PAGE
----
Showing posts with label BBC Symphony Orchestra. Show all posts
Showing posts with label BBC Symphony Orchestra. Show all posts

Thursday, February 23, 2012

BREAKING NEWS: New chief conductor for BBC Symphony Orchestra is...

...It's Sakari Oramo. Rumblings yesterday about "a Finn" have left little surprise about this. Want to see who's about to be announced when an appointment's in the offing? Check who's been working with the orchestra recently, matches the nationality in question and got great reviews. Oramo was in town for a Sibelius cycle with the BBCSO in the autumn and the critics glowed with many-starred write-ups.

This is seriously good news for orchestra and conductor alike. Look at Oramo's track record with the CBSO: the odds were stacked against him when he took over from Rattle, yet he brought in a batonprint all his own, championing much British music - including resuscitating, almost single-handedly, the reputation of the long-lost John Foulds. He is a lovely character and a terrific musician: a Finn in tune with Britain, British music (he won the Elgar Medal in 2008) and contemporary music, all important concerns with the BBCSO. Read more about it here.

Saturday, July 16, 2011

Bravissimo to Benjamin at the Prummm....

I don't think I'll ever forget hearing Benjamin Grosvenor's Proms debut last night. Especially his encore - of all things, a transcription by Cziffra of the Brahms Hungarian Dance No.5.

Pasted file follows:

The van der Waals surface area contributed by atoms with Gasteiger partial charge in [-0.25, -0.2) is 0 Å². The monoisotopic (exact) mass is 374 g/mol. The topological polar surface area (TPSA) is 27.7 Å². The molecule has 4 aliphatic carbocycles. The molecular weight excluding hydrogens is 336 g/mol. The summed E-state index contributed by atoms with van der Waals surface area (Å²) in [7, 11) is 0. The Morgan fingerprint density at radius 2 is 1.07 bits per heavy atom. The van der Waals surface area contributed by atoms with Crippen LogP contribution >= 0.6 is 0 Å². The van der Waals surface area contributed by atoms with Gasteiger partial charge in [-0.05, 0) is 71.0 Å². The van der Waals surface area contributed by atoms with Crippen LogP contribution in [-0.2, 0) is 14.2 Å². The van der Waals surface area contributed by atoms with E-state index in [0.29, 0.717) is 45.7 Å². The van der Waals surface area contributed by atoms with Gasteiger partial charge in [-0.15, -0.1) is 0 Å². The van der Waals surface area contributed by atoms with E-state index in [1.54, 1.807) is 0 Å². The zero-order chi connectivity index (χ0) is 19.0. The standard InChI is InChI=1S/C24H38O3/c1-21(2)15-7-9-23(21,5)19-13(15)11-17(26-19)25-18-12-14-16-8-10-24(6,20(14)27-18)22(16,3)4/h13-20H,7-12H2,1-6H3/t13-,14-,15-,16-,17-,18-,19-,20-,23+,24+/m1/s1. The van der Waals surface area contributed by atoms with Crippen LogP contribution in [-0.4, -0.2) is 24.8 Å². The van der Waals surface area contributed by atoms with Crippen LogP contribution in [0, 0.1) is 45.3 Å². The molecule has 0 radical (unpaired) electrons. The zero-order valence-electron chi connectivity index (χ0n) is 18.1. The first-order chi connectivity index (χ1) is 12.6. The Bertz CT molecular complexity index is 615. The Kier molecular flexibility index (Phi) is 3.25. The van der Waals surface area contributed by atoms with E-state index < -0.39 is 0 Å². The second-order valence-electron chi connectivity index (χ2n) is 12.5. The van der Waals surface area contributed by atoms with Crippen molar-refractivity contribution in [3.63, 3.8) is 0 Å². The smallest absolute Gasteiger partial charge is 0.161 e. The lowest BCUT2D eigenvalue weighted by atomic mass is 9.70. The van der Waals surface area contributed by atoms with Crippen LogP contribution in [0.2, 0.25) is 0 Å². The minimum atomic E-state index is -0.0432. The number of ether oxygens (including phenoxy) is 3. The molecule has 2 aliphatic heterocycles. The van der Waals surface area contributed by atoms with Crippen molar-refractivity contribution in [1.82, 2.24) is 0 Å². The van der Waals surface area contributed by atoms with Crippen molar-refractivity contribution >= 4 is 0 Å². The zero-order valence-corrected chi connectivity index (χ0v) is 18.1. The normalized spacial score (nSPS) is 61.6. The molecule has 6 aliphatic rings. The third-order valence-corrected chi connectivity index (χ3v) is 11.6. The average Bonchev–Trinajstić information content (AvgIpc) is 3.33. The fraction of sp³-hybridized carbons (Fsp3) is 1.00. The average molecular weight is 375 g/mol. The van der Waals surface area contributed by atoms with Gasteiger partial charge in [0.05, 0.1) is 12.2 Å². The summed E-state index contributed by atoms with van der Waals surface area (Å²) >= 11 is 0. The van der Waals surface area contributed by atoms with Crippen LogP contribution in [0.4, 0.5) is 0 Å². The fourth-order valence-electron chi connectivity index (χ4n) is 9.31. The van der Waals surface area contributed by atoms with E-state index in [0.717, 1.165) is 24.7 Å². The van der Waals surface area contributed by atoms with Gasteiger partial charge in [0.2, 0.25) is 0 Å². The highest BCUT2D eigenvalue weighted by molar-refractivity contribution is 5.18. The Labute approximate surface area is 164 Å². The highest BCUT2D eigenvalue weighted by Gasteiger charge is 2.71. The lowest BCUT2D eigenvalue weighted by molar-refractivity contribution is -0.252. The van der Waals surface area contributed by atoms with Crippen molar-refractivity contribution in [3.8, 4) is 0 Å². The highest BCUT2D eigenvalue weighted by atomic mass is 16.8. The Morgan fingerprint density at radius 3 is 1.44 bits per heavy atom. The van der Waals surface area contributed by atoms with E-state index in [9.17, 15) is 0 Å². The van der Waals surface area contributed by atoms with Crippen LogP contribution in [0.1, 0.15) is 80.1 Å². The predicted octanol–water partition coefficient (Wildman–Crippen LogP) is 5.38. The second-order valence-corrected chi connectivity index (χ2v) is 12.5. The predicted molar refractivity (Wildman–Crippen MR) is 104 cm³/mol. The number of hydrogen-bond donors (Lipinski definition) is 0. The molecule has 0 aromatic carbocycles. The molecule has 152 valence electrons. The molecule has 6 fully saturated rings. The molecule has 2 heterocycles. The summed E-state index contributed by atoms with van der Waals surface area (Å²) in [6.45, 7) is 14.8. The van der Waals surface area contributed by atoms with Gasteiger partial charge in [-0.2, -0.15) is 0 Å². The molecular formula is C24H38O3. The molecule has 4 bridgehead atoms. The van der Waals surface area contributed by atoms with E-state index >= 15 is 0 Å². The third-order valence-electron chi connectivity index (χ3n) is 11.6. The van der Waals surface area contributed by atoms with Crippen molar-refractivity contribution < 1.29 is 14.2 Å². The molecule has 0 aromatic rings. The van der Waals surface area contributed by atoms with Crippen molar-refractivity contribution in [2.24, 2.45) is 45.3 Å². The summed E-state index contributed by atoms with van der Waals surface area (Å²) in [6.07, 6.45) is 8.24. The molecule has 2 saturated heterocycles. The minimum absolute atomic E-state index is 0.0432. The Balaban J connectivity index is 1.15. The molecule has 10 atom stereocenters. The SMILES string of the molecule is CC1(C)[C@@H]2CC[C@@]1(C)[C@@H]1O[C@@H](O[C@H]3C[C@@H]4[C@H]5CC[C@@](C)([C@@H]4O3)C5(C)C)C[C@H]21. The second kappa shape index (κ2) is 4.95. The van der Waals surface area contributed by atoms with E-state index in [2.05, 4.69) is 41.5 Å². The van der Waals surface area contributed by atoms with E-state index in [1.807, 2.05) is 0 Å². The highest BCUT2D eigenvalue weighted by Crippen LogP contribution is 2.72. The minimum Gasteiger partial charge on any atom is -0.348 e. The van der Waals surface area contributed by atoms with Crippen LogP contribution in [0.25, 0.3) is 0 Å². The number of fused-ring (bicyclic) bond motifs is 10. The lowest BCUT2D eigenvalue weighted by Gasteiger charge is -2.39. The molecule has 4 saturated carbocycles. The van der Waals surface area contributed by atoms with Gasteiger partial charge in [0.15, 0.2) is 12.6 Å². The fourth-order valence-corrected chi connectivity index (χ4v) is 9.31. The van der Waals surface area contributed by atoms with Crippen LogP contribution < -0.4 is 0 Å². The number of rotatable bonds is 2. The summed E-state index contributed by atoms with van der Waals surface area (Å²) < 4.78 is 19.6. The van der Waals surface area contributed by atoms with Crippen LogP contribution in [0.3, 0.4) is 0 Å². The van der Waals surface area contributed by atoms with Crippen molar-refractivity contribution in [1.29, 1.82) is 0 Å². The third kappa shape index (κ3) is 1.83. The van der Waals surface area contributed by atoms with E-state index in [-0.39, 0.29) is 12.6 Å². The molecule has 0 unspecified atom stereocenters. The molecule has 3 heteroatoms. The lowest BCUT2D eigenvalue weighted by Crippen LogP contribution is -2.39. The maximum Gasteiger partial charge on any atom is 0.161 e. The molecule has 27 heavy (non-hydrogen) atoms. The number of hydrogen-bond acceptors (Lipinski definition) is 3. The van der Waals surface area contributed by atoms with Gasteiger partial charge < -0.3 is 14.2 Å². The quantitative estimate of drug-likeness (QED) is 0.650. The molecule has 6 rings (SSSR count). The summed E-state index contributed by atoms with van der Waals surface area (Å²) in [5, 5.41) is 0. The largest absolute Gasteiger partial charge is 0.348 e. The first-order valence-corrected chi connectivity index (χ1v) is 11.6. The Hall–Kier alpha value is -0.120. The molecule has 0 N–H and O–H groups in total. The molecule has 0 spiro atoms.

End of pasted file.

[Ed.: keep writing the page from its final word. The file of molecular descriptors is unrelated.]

What is it with that lad? How does he do it? How does he know? Where does it all come from? I'm not usually a great subscriber to the notion of reincarnation, but if the soul of either Benno Moiseiwitsch or Ignaz Friedman decided to do a re-run in Britain about 19 years ago, it's very obvious where he landed. Just listen to this.



Alas, the rest of the concert didn't live up to its soloist, and I've said as much in today's Independent. The best - Benjamin - proved the enemy of the workaday. Honest to goodness, with the other major UK orchestras in their best-ever form from the Barbican and Festival Hall to Liverpool, Manchester, Birmingham and Newcastle, with hungry, ambitious conductors turning up the electric heat, workaday is just not good enough. It never occurred to me before that Janacek's Glagolitic Mass could be as boring as that. It shouldn't be. Janacek is portraying a marvellous dream of marrying Kamila Stosslova. We got Czech dumplings. I'm pleased to see that the Last Night of the Proms is being conducted by Ed Gardner. Wish he'd conducted opening night too.